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Tuesday, August 25, 2015

Edward Ruscha

The Standard Stations which made Edward Ruscha famous.
The photo which started it all,
Amarillo, Texas, 1962.
I suppose it nearly goes without saying that every artist is influenced by his or her environment. Where on earth do we live? That which we live in, that which we see, feel, taste, hear, and even smell all impact to some degree that which we create. Of course, past experiences outside our daily environment can also play a significant role, but even then, they tend to be filtered though the environment which created us and the environment which we, as artists, have created for ourselves. New Englanders paint seashores. Floridians paint palm trees. Midwesterners (like myself) paint covered bridges. Southerners paint stock cars; Texans paint cowboys; Californians paint swimming pools, etc. Of course, all of these are gross stereotypes, but you get the idea. Edward Ruscha (pronounced Roo-SHAY) came out of the Omaha, Nebraska, prairie environment, so he might be expected to paint using lots of horizontal lines interrupted with the occasional cow or two.
Gas, 1940, Edward Hopper
Nine Swimming Pools, 1968, Edward Ruscha
Born in 1937, the son of an insurance auditor, Ruscha spent most of his early years in Oklahoma City (more cows, interrupted by the occasional tornado), but moved on to California in 1956 to study at the California Institute of Art. He's still lives in southern California near Pioneer Town, a leftover western movie set location from the 1950s. And yes, he does swimming pools, though he photographs them rather than painting them. In 1968 he published them in an art book, Nine Swimming Pools and a Broken Glass. But it was not swimming pools that first made Ruscha famous, but a California icon much less glamorous--gas stations--starting with his 1964 Standard Station, Amarillo, Texas (top left) which, ironically, had nothing to do with California, but was inspired by a gas station he happened to pass in traveling back and forth through Amarillo, Texas (above, left). It's not hard to see the influence of Edward Hopper's 1940 painting, Gas (above).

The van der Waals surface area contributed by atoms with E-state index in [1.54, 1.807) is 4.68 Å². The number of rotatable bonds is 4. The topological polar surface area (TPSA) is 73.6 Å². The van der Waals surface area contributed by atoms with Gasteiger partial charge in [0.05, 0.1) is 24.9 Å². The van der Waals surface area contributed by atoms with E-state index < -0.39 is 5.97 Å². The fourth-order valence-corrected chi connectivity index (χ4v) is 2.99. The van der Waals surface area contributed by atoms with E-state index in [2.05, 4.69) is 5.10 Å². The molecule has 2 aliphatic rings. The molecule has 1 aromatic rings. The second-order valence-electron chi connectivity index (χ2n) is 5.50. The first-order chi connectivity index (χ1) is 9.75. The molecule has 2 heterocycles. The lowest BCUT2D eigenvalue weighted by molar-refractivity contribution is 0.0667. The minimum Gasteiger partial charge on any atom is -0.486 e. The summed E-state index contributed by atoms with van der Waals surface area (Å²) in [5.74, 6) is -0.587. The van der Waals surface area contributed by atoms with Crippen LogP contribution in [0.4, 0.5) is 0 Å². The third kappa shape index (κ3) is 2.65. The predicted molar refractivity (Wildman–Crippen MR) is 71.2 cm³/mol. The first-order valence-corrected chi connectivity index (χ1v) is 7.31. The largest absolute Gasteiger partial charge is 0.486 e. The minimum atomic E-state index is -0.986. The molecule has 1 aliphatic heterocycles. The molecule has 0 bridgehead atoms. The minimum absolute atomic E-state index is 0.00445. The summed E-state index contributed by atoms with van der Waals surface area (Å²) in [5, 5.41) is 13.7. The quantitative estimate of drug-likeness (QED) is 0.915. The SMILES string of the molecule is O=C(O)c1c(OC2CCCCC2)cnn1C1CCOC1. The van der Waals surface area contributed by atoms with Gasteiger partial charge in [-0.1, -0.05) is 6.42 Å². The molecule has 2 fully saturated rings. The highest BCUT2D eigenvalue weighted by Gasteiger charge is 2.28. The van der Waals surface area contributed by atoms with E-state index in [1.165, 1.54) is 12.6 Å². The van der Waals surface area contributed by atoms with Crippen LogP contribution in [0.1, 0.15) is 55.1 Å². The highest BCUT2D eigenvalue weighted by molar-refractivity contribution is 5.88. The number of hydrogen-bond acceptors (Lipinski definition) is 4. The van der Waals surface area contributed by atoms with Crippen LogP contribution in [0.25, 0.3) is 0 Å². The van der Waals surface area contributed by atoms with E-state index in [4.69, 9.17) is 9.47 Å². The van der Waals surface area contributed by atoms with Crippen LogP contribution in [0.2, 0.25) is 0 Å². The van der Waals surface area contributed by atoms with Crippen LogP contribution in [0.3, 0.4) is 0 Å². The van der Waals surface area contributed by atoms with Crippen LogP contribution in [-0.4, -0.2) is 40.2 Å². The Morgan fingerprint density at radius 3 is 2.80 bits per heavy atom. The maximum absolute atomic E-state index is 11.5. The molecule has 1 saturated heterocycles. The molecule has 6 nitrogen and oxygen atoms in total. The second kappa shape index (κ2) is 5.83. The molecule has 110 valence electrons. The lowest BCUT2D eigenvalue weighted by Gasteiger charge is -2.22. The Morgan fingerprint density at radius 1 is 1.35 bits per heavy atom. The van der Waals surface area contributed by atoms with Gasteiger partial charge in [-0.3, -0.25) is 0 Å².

Edward Ruscha recently posed before his Large Trademark with Eight Spotlights, from 1962,
Annie, 1966, Edward Ruscha,
poured maple syrup on canvas.
Edward Ruscha is usually categorized as a Pop artist, though, if so, he has certainly demonstrated his own distinctive approach to such art. That is to say, he's not New York Pop, but far more in line with the transplanted British painter of California lore, David Hockney. However, unlike Hockney, Ruscha is far less prone to paint images, but words, instead. In that regard he has much more in common with artists, Barbara Kruger and Jenny Holzer, except that Ruscha has a penchant for using very non-traditional materials with which to paint. His Annie (left) was created by pouring maple syrup on his canvas (a sweet substance for a sweet little girl). Ruscha also likes using rhyming words in his paintings, rendered with outlandish substances such as gunpowder, vinyl, blood, red wine, fruit and vegetable juices, axle grease, chocolate syrup, tomato paste, Bolognese sauce, cherry pie, coffee, caviar, daffodils, tulips, raw eggs and grass stains (what? No mustard?).

Ice at Nice Price, Edward Ruscha
Cherries on satin.

Pay Nothing Until April, 2003, Edward Ruscha.
Although Ruscha began as a painter, in more recent years he has leaned toward the more viable and versatile medium of photography and publishing to convey his highly evolved Pop messages. In that regard, Ruscha is the quintessential Postmodern artist. That is, he has the skills and the free-thinking versatility to create using whatever media, modes, and methods best suit his concepts, while at the same time maintaining links to the past. Ruscha's Pay Nothing until April (left) from 2003, expresses a cool, detached world-view in keeping with his conceptual works despite its ready-made appearance. However, the pairing of text and image, as conceived by Ruscha, is executed as a montage with a high degree of finish. Ruscha seems to be indifferent to the source material he amasses. Like many artists, he claims to operate in an automatic mode in which everything is an involuntary reflex. "Logic flies out of the window when you’re making a picture..."

Lisp, 1968, Edward Ruscha
The use of the double
negative is no accident.

Quite appropriate for a blog like this.


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